Law School Case Brief
SEC v. Mut. Bens. Corp - 408 F.3d 737 (11th Cir. 2005)
The Securities Act of 1933 (Securities Act) and the Securities Exchange Act of 1934 both define the term "security" as including the catch-all term "investment contracts." 15 U.S.C.S. §§ 77b(a)(1), 78c(a)(10). The phrase "investment contract" is not defined in either statute. The United States Supreme Court provided a flexible test for determining whether a particular transaction qualifies as an "investment contract." An investment contract for purposes of the Securities Act means a contract, transaction or scheme whereby a person invests his money in a common enterprise and is led to expect profits solely from the efforts of the promoter or a third party. This approach embodies a flexible rather than a static principle, one that is capable of adaption to meet the countless and variable schemes devised by those who seek the use of the money of others on the promises of profits.
The Securities and Exchange Commission (SEC) filed this action seeking injunctive and other relief, alleging violations of various federal securities laws by Defendants, Mutual Benefits Corp. (MBC) and other named defendants, which are either principals of MBC or "Relief Defendants," which the SEC alleged are shell corporations controlled by MBC or its principals. MBC is a viatical settlement provider, which is a transaction in which a terminally ill insured sells the benefits of his life insurance policy to a third party in return for a lump-sum cash payment equal to a percentage of the policy's face value. In its complaint, the SEC alleges that in raising money for its viatical settlement enterprise, defendant MBC falsely represented to investors that its life expectancy figures had been produced by independent physicians, that 65% of its outstanding life insurance policies were sold to investors using fraudulent life expectancy figures, and that approximately 90% of its policies had already passed their assigned life expectancy. The district court held that investments in viatical settlement contracts were "investment contracts" within the meaning of the Securities Act of 1933 and the Securities Exchange Act of 1934. Defendants appealed.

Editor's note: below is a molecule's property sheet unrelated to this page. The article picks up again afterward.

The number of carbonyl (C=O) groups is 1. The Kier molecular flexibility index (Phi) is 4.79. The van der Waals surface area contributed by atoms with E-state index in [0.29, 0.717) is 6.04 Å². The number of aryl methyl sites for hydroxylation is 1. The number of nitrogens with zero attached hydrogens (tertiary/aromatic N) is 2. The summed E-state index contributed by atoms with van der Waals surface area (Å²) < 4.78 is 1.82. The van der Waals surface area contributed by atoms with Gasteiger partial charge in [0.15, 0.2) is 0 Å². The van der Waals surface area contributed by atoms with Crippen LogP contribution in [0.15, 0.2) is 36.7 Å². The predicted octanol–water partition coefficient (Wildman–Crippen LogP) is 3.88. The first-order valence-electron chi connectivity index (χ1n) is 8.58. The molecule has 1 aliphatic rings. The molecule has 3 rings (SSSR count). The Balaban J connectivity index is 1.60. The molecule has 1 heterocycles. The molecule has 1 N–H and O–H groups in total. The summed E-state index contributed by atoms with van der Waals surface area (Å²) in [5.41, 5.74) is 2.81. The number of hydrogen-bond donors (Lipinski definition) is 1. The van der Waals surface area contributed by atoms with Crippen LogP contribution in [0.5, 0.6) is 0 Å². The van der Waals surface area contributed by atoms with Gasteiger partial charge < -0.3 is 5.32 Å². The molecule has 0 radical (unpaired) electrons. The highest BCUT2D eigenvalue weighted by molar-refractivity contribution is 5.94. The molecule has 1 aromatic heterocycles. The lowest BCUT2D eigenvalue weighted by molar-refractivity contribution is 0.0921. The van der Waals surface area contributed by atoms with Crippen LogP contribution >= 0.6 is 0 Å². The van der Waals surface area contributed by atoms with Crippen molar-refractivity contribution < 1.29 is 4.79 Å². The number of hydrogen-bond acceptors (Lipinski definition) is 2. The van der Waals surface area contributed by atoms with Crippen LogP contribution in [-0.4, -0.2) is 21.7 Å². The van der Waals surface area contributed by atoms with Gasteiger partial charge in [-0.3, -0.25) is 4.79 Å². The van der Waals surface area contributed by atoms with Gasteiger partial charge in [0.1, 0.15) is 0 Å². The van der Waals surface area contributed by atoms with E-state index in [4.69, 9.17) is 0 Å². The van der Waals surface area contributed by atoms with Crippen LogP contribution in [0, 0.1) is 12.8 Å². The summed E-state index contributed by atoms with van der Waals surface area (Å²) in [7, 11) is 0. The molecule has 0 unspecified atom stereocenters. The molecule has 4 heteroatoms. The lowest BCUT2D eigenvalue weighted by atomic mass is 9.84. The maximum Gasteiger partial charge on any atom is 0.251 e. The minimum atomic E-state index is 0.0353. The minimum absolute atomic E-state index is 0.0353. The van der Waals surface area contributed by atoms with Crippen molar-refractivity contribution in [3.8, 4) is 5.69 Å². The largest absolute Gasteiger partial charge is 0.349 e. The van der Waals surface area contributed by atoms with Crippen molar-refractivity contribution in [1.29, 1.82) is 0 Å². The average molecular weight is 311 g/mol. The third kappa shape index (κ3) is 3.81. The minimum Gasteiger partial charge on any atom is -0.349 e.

Does the viatical settlement enterprise fall within the definition of investment contracts under the SEC rules and regulations?
The United States Court of Appeals for the Eleventh Circuit affirmed, noting that under this enterprise, investors were offered and sold an investment in a common enterprise in which they were promised profits that were dependent on the efforts of the promoters. This was true regardless of which specific company purchase agreement form was at issue. Whether the investors were offered a longer or shorter window in which to withdraw funds from escrow, whether the life-expectancy evaluation was actually performed before or after closing, and despite certain differences in how premiums were paid, all investors relied on the pre-and post-purchase managerial efforts of the company to make a profit on the investment in viatical settlement contracts.
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